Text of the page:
KQ: In what ways do ethics change one's perception?

  18. I was really quite fascinated by this unique experiment. To be quite honest I was horrified of the way the students took the experiment so seriously. Just as the teacher had mentioned, these once charming and adorable kids, became hurtful and monstrous within just a few hours. This just goes to show that prejudice and racism can take different forms. Even in the minds of innocent children. So emotions most certainly shape the ways we define and use the lesson in this piece. The emotion of disgust and sadness comes into play as one watches the movie.These types of emotions then lead us to define the lesson as an example of the power of discrimination. This experiment gives people the chance to realize what it feels like to be marginalized.

    What makes this skit funny might be the way in which both characters react to one another's comments. The viewer can immediately tell that the interview is going to be very awkward. Like many of the other girls said, our emotions are manipulated because this is supposed to be an SNL skit. If this is a comedy show, than the skit must be funny despite what is said (one might think). But I found this skit to be disturbing, because a very offensive racist slurs were being used as a comedy tool.
    To a large extent this skit relies on the audiences' morality. The audience is on the black man's side because they are clapping and laughing at the remarks he makes in response to the employer's offensive words.
    KI (skit): To what extent can morality be changed?

  19. I was also shocked by how quickly the opinions of the children changed and how quickly they started to treat each other differently. I keep trying to place myself in the shoes of one of the children- either brown or blue eyed- to see how this experiment would have affected me and I really cannot fathom. I would like to think that I would have been skeptical but at 8 years old, I think I would have gone for what my teacher told me. I also felt odd about what Elliot was doing to the children- I have a funny feeling about manipulating such young children in a possibly negative way like that. Then again- I guess, in society now, children are manipulated just in a different way...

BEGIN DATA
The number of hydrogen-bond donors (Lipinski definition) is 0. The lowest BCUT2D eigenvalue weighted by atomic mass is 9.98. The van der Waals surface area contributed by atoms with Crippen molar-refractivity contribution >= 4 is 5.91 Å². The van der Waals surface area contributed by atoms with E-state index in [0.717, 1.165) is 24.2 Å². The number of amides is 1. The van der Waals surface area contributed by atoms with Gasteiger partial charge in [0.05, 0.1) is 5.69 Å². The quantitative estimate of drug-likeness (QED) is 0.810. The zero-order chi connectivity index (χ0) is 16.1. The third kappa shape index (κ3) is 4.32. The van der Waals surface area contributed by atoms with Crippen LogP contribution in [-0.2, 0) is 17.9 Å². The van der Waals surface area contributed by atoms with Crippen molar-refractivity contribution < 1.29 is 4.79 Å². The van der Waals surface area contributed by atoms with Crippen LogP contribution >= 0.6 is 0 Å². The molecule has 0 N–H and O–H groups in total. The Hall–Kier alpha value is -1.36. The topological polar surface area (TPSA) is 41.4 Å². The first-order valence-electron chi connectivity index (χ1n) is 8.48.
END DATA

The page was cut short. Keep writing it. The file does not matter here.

I thnk that the humor comes from the interviewer was using vocabulary that would be insulting to the African American man and in return, the interviewee was responding with names insulting to white people. I really didn't know what side to pick either, I was angry with the interviewer for using the terms he was yet I disliked the way the interviewee was responding to him. I was very torn.The skit relys on the fact that the audience sees humor in racial insults. If they did not, they might not find the skit funny.

    KI: What is the line for what is considered "too far"?

  20. My emotions shape the way I use to lessons learned because if I feel a negative emotion, I’ll refuse the information being given.
    What makes this skit funny was that the employee didn’t really know what the interviewer was saying at first and was then shocked by his later words. What also made it funny was that the interviewer didn’t seem to notice at first that the employee was offended, so the entire time the employee was aware and serious, while the interviewer was not. Eventually the prospective employee ran out of words to say, which made it funnier because when the interviewer said “Nigger” the employee said “Dead (I’m not sure what the word was)” which showed that the situation got more serious. My emotions are manipulated because I know that it’s wrong, but laughing at it gives it the sense that it’s ok even though it’s not. It makes the assumption that the audience would be comfortable enough to laugh at something like this.
    Knowledge Question:
    How can one’s emotions influence their perception on daily interactions?